“It’s Only a Play” – Phoenix Theatre

Theater Review – January 28, 2018


Mainstage, Phoenix Theatre
Phoenix, AZ

There’s abundant raucous laughter and madcap confusion in “It’s Only a Play” at Phoenix Theatre.  The delightfully daffy production is due to Terrance McNally’s hysterical script and a superlative local cast of comic farceurs.  The zany charade affectionately slaps the machinations of producing a Broadway comedy.  Impossibly egocentric performers, a struggling playwright, and a no-clue producer cavort as they mock and laugh at a play’s creation.  There’s even an errant theater critic who gets bombarded by the insiders that make him feel unappreciated and misunderstood.

The superlative cast runs with every bit of amusing mayhem. A steady stream of laughter is launched as the play, “The Golden Egg,” takes shape and opens on Broadway.  “It’s Only a Play” has extra insider laughs for those involved in theater.

The play was a comic zinger on Broadway and this first local production equals the original because of fabulous comic details in Matthew Wiener’s expert staging.  Wiener’s stalwart staging couldn’t be more amusing and it is coupled with an attractive set and colorful costumes that laughably tell audiences about character nuances.  The opening night audience never stopped laughing and even this hardened critic experienced myriad laughs.  Since I had seen the play before, there was nothing new in the script except several well placed local references which added delight for those who know Valley theater.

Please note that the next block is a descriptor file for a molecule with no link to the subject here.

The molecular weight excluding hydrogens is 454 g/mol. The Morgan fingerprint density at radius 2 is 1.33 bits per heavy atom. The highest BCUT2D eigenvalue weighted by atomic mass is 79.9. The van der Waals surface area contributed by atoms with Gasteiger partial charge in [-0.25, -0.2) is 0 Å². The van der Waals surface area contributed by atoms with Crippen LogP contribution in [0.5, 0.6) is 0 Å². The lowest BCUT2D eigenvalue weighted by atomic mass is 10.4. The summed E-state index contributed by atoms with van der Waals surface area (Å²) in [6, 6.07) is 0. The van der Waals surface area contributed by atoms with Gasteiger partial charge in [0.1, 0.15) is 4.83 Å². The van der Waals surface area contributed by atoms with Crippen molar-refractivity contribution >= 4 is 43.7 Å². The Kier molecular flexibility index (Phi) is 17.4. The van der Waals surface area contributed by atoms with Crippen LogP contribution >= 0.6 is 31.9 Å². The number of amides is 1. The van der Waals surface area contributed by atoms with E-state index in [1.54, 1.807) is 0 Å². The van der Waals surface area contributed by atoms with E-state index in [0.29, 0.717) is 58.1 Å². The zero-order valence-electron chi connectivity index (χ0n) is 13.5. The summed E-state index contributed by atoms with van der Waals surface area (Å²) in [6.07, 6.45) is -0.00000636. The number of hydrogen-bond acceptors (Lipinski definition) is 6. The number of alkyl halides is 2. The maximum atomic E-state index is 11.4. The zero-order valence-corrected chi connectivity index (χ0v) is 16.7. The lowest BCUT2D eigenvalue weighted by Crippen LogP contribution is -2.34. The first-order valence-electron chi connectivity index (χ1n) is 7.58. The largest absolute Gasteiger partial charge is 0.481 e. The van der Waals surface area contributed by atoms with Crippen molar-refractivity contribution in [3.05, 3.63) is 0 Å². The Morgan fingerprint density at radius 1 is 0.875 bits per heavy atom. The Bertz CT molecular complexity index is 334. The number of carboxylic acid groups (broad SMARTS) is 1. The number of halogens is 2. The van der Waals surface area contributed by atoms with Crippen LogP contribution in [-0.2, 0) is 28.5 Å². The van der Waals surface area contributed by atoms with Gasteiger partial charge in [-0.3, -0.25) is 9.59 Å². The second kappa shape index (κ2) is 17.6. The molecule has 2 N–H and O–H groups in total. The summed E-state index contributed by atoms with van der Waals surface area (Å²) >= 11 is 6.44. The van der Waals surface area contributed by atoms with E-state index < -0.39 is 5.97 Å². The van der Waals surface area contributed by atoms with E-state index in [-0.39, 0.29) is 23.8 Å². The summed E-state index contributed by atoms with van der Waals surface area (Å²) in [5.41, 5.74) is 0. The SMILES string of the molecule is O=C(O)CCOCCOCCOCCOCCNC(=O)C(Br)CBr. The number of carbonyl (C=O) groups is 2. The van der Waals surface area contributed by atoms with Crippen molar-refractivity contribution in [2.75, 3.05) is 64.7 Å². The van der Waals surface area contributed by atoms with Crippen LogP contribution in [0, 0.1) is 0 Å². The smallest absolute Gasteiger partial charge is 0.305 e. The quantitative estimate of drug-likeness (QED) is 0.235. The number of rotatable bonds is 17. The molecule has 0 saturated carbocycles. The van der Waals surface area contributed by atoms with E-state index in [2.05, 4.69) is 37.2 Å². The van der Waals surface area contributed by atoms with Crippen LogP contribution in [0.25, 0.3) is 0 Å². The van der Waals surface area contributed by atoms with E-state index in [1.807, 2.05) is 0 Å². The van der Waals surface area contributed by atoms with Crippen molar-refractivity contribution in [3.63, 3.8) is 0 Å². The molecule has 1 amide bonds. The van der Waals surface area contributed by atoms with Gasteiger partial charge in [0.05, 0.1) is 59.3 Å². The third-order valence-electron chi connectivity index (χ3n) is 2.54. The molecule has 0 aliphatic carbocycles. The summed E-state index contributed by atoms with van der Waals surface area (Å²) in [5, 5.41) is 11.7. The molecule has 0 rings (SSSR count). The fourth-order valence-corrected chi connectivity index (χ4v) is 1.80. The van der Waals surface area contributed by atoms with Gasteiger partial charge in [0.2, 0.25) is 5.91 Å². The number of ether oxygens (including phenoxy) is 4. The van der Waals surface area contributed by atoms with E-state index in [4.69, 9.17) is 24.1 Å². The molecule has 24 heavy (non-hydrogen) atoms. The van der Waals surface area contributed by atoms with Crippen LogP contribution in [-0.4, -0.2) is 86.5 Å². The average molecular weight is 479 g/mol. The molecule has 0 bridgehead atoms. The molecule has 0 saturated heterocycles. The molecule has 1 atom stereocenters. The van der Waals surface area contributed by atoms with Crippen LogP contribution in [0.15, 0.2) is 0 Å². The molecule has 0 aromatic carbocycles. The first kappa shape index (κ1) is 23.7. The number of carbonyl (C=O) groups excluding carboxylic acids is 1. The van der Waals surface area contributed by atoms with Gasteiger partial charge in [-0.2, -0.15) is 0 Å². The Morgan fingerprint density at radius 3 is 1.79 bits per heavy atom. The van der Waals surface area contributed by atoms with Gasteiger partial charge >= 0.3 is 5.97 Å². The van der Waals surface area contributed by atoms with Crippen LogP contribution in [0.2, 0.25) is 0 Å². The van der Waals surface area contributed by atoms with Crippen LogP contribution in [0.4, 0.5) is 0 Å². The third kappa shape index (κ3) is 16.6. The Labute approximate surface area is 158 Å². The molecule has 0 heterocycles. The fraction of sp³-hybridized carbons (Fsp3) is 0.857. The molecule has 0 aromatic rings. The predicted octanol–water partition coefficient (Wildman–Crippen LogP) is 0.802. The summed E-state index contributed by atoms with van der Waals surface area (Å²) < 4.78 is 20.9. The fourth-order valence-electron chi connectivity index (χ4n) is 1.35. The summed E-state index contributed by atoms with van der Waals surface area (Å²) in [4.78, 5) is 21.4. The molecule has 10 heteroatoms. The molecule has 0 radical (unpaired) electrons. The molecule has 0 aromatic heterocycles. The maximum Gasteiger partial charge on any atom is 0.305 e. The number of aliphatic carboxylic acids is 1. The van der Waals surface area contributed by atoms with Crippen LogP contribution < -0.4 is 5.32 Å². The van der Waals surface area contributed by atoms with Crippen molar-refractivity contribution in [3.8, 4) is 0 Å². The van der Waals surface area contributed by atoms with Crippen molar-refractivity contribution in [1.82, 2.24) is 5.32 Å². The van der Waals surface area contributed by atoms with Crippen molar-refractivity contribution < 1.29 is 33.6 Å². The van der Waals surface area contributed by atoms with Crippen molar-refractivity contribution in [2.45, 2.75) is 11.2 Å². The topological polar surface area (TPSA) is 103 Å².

There nothing but perfect comic performances in the seven person ensemble.  Tony Latham’s wild facial expressions and expert timing dazzles as he essays a hotel bellhop who escorts the cast, crew, and hangers-on to the opening night party held in the producer’s apartment.  As he struggles with the motley collection of coats, Latham starts the play with winning malarkey.  Another early party arrival, is actor James Wicker played with a flourishing comic dash by stalwart local star Rusty Ferracane.  D. Scott Withers has a field day with theater critic Ira Drew and Pasha Yamotahari basks in understatement as the oblivious playwright.

Toby Yatso, another great local performer plays director Frank Finger with just the right amount of snotty arrogance.  Debra K. Stevens is marvelously droll as the play’s star, an actress of limited ability who makes stupidity hilarious.  Finally, Ashley Stults keeps comedy gibberish flowing as the know-nothing producer.

“It’s Only a Play” entertains mightily because of the performers’ comic expertise in this beautifully staged production.  “It’s Only a P{lay” continues through February 11.  Order tickets online at www.phoenixtheatre.com or call the box office at 602-254-2151.

Grade: A